We’ve written extensively about the importance of viewing continuous improvement as everyone’s job, and why a bottom-up approach to improvement works best. We’ve built our continuous improvement software with this in mind, making it easy for absolutely everyone to contribute to positive change. But despite the fact that improvement efforts should be widespread, strong leadership is essential to long-term success.
We’ve worked with many executives who have demonstrated effective continuous improvement leadership and we’ve noticed a few personality traits that they all seem to have in common. It doesn’t appear to be a coincidence.
Continuous improvement starts with the recognition that every process or product can always be made better. Successful improvement leaders are able to embrace this idea without defensiveness or shame.
They also practice humility by declaring that they do not have all the answers and that sometimes the best ideas for improvement and innovation come from front line employees (and then empowering employees to identify and implement their ideas).
Improvement happens faster in organizations that recognize the work of employees and acknowledge how important they are to the success of the organization. Leaders who demonstrate gratitude inspire engagement and loyalty.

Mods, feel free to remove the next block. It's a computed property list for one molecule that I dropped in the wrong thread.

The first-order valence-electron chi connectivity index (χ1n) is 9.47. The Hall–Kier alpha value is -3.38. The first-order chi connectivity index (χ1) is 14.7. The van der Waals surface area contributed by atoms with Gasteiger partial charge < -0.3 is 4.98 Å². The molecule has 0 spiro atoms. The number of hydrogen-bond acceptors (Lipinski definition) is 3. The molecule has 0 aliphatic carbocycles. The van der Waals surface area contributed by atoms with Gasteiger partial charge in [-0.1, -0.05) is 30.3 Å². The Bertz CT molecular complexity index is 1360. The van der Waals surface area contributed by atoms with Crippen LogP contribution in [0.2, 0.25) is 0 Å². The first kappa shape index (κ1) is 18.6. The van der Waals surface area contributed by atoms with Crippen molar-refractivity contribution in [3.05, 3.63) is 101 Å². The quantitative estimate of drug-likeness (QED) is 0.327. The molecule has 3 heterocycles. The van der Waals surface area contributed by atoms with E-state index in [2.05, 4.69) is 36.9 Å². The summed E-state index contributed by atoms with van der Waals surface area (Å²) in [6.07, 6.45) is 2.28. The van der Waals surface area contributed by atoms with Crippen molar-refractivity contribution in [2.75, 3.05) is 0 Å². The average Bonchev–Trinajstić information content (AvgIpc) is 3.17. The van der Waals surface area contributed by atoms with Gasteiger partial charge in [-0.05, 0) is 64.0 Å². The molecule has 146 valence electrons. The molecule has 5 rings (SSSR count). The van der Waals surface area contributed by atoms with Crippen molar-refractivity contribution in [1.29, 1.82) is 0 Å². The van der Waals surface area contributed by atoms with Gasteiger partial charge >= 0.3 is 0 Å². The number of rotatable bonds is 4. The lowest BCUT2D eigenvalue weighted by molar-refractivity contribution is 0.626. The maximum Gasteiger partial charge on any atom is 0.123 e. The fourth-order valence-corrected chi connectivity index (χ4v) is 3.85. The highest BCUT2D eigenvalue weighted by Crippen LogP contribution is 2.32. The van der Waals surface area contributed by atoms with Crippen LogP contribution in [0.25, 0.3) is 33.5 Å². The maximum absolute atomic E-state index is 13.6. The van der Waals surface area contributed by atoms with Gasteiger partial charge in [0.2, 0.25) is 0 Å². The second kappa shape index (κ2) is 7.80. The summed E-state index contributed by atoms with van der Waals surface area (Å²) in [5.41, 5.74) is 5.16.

This comes in the form of continual recognition of engagement and excellence, as well as an occasional ceremony or more formal recognition (check out this blog post for some fun ideas about what kind of awards to include).
Creating a culture of improvement is not always smooth sailing. There are always unexpected challenges and some efforts are destined to fail. Leaders must demonstrate a willingness to stick with continuous improvement no matter what obstacles arise.
Successful leaders are willing and able to adapt as they persist on their improvement journeys - continuously improving their improvement process.
There is a good reason that there are many different business methodologies that are applied to the task of continuous improvement; it’s because no two organizations are exactly the same. There is no such thing as cookie-cutter Kaizen culture.
Rather, it is up to the leader to choose the tools and techniques that will work well in their organization, and to think creatively about how they should best be deployed.
People are very good at picking up clues about how invested leaders are in various initiatives. If executive enthusiasm is lacking, you can expect half-hearted efforts at best. But when leaders are impassioned about the possibilities of improvement work, the feeling is contagious and others get excited about joining the movement.
If you think about the people you know who successfully provide continuous improvement leadership, we bet that you’ll find they have these qualities. Are there others you would add? We’d love to hear about them in the comments.
For more information about leading a culture of continuous improvement, check out this free eBook: